The defense sector has had a rough few years. Amid talk of a growing U.S. deficit that needs drastic spending cuts, defense has come under fire for costing federal taxpayers more than $530 billion in 2010 alone. This scrutiny has not only hurt defense companies' bottom lines, but also their stock prices, as investors worry that the government will continue to cut spending and batter defense profits. 

But one defense company may have something special up its sleeve.

All hail the CEO
As of 2010, Northrop Grumman (NYSE: NOC) has a new CEO, Wesley Bush. With more than 27 years of experience in the aerospace and defense industry, Bush brings a wealth of knowledge to the table. But more importantly, more than 90% of Bush's compensation is tied directly to company performance.

Although Northrop Grumman does benchmark its compensation program with peer competitors like Boeing (NYSE: BA), Caterpillar (NYSE: CAT), Honeywell International (NYSE: HON), L-3 Communications (NYSE: LLL), Textron (NYSE: TXT), and United Technologies (NYSE: UTX) as a way of maintaining competitive relative pay levels, Northrop Grumman's compensation policy is largely based on company and individual performance.

For example, in 2010, Northrop Grumman factored in new business awards, pension-adjusted operating margin, free cash flow conversion, and six non-financial metrics -- including customer satisfaction, engagement, quality, etc. -- to determine Bush's target bonus.

Most tellingly, Bush got his reward in stock and stock options. For 2010, Bush received $8.4 million in stock options. When you consider that his base salary was $1.3 million, $8.4 million in stock options is a huge incentive to grow the company's stock price in the future.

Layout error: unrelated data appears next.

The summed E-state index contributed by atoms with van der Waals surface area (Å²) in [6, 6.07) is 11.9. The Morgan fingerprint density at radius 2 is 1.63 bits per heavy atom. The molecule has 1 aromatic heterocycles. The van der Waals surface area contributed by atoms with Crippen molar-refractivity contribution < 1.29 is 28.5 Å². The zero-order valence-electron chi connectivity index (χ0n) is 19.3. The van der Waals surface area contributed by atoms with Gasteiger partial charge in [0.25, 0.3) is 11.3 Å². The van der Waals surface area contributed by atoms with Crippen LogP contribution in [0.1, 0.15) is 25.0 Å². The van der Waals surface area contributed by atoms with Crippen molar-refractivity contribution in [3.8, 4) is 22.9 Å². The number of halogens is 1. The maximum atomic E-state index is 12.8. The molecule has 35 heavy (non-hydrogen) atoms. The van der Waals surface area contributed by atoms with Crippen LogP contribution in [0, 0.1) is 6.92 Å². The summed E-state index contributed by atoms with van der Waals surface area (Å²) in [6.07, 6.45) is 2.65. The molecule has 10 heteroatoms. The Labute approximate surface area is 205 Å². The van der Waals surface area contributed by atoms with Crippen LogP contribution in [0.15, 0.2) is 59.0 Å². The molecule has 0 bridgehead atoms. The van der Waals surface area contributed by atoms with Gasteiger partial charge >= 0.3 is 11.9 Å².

With factors such as the above determining compensation, perhaps it's no wonder that in 2010:

  • Sales increased from $33.8 billion to $34.8 billion.
  • Earnings per share from continuing operations increased 39%.
  • Free cash flow totaled $1.7 billion, exceeding the upper end of the prior guidance.
  • 19.7 million shares were repurchased because of strong cash flow.
  • The company raised its quarterly dividend in May by 9.3%, which was the seventh consecutive annual increase.
  • Total backlog exceeded $64 billion, with a total of $30 billion in new awards.

What this means for investors
When a company places as much incentive on its CEO to do well as Northrop Grumman does, you can bet that the CEO will work his butt off to make sure the company profits, regardless of hard economic times, as Northrop Grumman's 2010 numbers confirm. All of this is great news for Northrop Grumman investors.

What do you think? Is Northrop Grumman's CEO creating value for investors? Click here to add Northrop Grumman to your Watchlist, or sound off in the comments box below.

Fool contributor Katie Spence likes a highly motivated CEO. She owns shares of Northrop Grumman. She does not own shares of any other company mentioned above. The Motley Fool owns shares of Textron and Northrop Grumman. Try any of our Foolish newsletter services free for 30 days. We Fools may not all hold the same opinions, but we all believe that considering a diverse range of insights makes us better investors. The Motley Fool has a disclosure policy.